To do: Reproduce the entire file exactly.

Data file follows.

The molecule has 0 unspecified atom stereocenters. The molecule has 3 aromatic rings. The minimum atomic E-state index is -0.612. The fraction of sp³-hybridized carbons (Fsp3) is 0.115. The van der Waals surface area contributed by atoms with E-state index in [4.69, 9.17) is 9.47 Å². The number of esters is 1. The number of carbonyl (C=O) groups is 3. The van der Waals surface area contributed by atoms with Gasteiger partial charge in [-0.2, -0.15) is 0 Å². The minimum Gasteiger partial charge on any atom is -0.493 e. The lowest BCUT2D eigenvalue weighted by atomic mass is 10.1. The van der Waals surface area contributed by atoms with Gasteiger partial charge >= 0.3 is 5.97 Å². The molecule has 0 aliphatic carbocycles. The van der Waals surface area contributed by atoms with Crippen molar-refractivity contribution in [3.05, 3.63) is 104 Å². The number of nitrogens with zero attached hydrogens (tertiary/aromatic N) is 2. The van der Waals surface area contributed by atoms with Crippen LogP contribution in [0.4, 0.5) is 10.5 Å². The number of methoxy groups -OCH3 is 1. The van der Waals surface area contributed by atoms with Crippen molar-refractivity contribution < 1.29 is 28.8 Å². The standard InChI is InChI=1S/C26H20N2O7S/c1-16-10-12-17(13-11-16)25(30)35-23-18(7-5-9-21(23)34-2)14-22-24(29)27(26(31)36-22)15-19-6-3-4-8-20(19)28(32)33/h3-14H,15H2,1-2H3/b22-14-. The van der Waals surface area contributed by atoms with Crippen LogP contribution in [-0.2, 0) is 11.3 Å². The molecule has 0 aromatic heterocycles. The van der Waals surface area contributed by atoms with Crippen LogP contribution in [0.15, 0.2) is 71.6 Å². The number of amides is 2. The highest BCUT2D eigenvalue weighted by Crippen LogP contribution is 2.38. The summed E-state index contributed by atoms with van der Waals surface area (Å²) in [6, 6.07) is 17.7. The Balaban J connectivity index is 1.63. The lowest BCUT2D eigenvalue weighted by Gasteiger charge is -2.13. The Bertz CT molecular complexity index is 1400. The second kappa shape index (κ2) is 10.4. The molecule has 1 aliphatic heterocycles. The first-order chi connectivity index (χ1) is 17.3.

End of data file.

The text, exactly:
The molecule has 0 unspecified atom stereocenters. The molecule has 3 aromatic rings. The minimum atomic E-state index is -0.612. The fraction of sp³-hybridized carbons (Fsp3) is 0.115. The van der Waals surface area contributed by atoms with E-state index in [4.69, 9.17) is 9.47 Å². The number of esters is 1. The number of carbonyl (C=O) groups is 3. The van der Waals surface area contributed by atoms with Gasteiger partial charge in [-0.2, -0.15) is 0 Å². The minimum Gasteiger partial charge on any atom is -0.493 e. The lowest BCUT2D eigenvalue weighted by atomic mass is 10.1. The van der Waals surface area contributed by atoms with Gasteiger partial charge >= 0.3 is 5.97 Å². The molecule has 0 aliphatic carbocycles. The van der Waals surface area contributed by atoms with Crippen molar-refractivity contribution in [3.05, 3.63) is 104 Å². The number of nitrogens with zero attached hydrogens (tertiary/aromatic N) is 2. The van der Waals surface area contributed by atoms with Crippen LogP contribution in [0.4, 0.5) is 10.5 Å². The number of methoxy groups -OCH3 is 1. The van der Waals surface area contributed by atoms with Crippen molar-refractivity contribution < 1.29 is 28.8 Å². The standard InChI is InChI=1S/C26H20N2O7S/c1-16-10-12-17(13-11-16)25(30)35-23-18(7-5-9-21(23)34-2)14-22-24(29)27(26(31)36-22)15-19-6-3-4-8-20(19)28(32)33/h3-14H,15H2,1-2H3/b22-14-. The van der Waals surface area contributed by atoms with Crippen LogP contribution in [-0.2, 0) is 11.3 Å². The molecule has 0 aromatic heterocycles. The van der Waals surface area contributed by atoms with Crippen LogP contribution in [0.15, 0.2) is 71.6 Å². The number of amides is 2. The highest BCUT2D eigenvalue weighted by Crippen LogP contribution is 2.38. The summed E-state index contributed by atoms with van der Waals surface area (Å²) in [6, 6.07) is 17.7. The Balaban J connectivity index is 1.63. The lowest BCUT2D eigenvalue weighted by Gasteiger charge is -2.13. The Bertz CT molecular complexity index is 1400. The second kappa shape index (κ2) is 10.4. The molecule has 1 aliphatic heterocycles. The first-order chi connectivity index (χ1) is 17.3.